The first clip (La’asok BaTorah, not Lilmod Torah) is masterfully recorded in Reshimot Shiurim on Masechet Brachot by Rav Reichman and his son. The Torah She’ba’al peh expressed here profoundly drives the point home. Even without the translation (which is excellent and very appreciated) one merits to receive Torah directly from the torchbearer of Volozhin/Brisk. Thanks to Rav Dratch and Rav Gordimer for a tremendous zikuy of the rabbim.
The video in Rabbi Gordimer’s previous post as well as the first video here are from a siyum the Rav gave in November or December 1957 on the first half of Brachos at Moriah. The second clip was from the end of the 1970 Yahrzeit shiur. I hope to have more videos ready in a month or two.
Looking forward to more videos that will give us more inspiration to be Laasok Bdivrei Torah and to be Hagisa Bah Yamim Valailah!!
In time for Daf Yomi learners, below is a link to a post containing an audio link to a shiur on Berachos 36-37 in Yiddish, which Rabbi Soloveitchik gave weekly at the Moriah Synagogue on Manhattan’s Upper West Side.
The shiur is from the Spring, 1958, a time when American Orthodoxy was on the cultural defensive. Rabbi Basil Herring has summarized in English the homiletic parts of the final 20 minutes of the shiur in an August, 2013 Torah Musing post titled “The Rav on Remaining True to Ourselves”, linked below.
A week or so after the above shiur was posted, I was staying overnight in Tannersville, NY on the way to Hunter Mountain. My friend and I davened Mincha/Maariv in the main shul, and after Maariv, we noticed a few chasidim had remained to ask a Kashrus question to Rabbi Herschel Schacter, who stays in the area during the summer. When the chasidim left, my friend and I introduced ourselves, and I said that we had a connection to a certain rav whom he knew through the kashrus field. Rabbi Schacter turned to me, I think with a sly smile, and said, “oh, so you know all about Kashrus.” I answered, “that was a number of years ago”, and he smiled again.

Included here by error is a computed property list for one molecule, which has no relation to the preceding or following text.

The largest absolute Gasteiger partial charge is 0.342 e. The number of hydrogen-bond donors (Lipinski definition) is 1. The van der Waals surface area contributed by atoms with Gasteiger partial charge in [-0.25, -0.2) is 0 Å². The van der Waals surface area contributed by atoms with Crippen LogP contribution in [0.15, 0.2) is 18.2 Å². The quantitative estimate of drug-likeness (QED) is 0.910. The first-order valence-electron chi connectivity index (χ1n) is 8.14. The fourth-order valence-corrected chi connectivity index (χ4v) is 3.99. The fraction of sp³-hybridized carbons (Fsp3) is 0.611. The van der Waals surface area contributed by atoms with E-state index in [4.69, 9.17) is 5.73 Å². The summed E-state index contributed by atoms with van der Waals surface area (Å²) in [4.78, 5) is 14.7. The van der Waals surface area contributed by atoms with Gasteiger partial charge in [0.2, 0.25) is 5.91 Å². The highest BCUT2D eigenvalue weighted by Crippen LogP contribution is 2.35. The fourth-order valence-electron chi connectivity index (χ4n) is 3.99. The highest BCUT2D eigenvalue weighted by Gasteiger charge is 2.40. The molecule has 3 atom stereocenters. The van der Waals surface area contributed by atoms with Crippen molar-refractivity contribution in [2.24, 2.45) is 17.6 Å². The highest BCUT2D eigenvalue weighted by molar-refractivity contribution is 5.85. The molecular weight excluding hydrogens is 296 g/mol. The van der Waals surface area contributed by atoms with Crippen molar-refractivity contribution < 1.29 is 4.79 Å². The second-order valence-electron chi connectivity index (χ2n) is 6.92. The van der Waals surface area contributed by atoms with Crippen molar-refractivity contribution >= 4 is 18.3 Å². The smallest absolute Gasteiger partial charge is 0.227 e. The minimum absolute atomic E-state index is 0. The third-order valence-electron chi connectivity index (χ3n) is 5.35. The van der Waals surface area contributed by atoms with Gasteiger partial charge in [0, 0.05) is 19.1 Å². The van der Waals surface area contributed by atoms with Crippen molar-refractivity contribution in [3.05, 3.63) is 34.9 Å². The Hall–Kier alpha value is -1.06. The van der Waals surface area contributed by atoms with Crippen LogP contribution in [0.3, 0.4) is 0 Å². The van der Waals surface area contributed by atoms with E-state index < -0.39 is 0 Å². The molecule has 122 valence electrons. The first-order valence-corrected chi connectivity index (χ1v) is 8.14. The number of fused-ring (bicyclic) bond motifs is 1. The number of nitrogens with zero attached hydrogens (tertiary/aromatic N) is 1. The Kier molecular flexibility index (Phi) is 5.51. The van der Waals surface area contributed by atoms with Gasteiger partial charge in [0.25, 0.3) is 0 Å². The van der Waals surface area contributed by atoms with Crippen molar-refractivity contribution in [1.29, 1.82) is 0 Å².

I then mentioned that we were learning together the above Gemara in Keitzad Mevorchim, and having just listened to some of the above-linked audio, I liked the way Rabbi Soloveitchik tied the halacha question of what blessing to make on changed fruit(“bemilsa kai/tzuras hapri kayemes”, some of the original fruit remains visibly intact), into the drush/homiletics portion at the end of the lecture. While I don’t think Rabbi Schacter was at that particular shiur at the Moriah Synagogue–someone later told me he would have been in the yeshiva during this time– I remember him describing to me in general how “Rabbi Soloveitchik used to give very nice derashos”.
In this vein, see 49:30 in the linked audio where R. Soloveitchik transitions from the halacha portion to the drush portion by saying, “We learn important moral and hashkafic lessons from the Halachah, not just from the Midrash”(as translated by R. Herring).
Besides Daf Yomi, Rav Soloveitchik’s shiur from Torah Musing on Berachos 36, linked above, is appropriate to the upcoming day of Tu B’Shevat, as R. Soloveitchik says in the shiur, “the status of fruit grown on a tree is particularly significant, as the Torah compares man to trees”, a theme of Tu B’Shevat thought(Berachos 36 is studied this year by Daf Yomi 2 days before Tu B’Shevat).
The translation has some serious mistakes. The Rov did not say that the formula of the hadran is not from gedolei yisroel but just the opposite.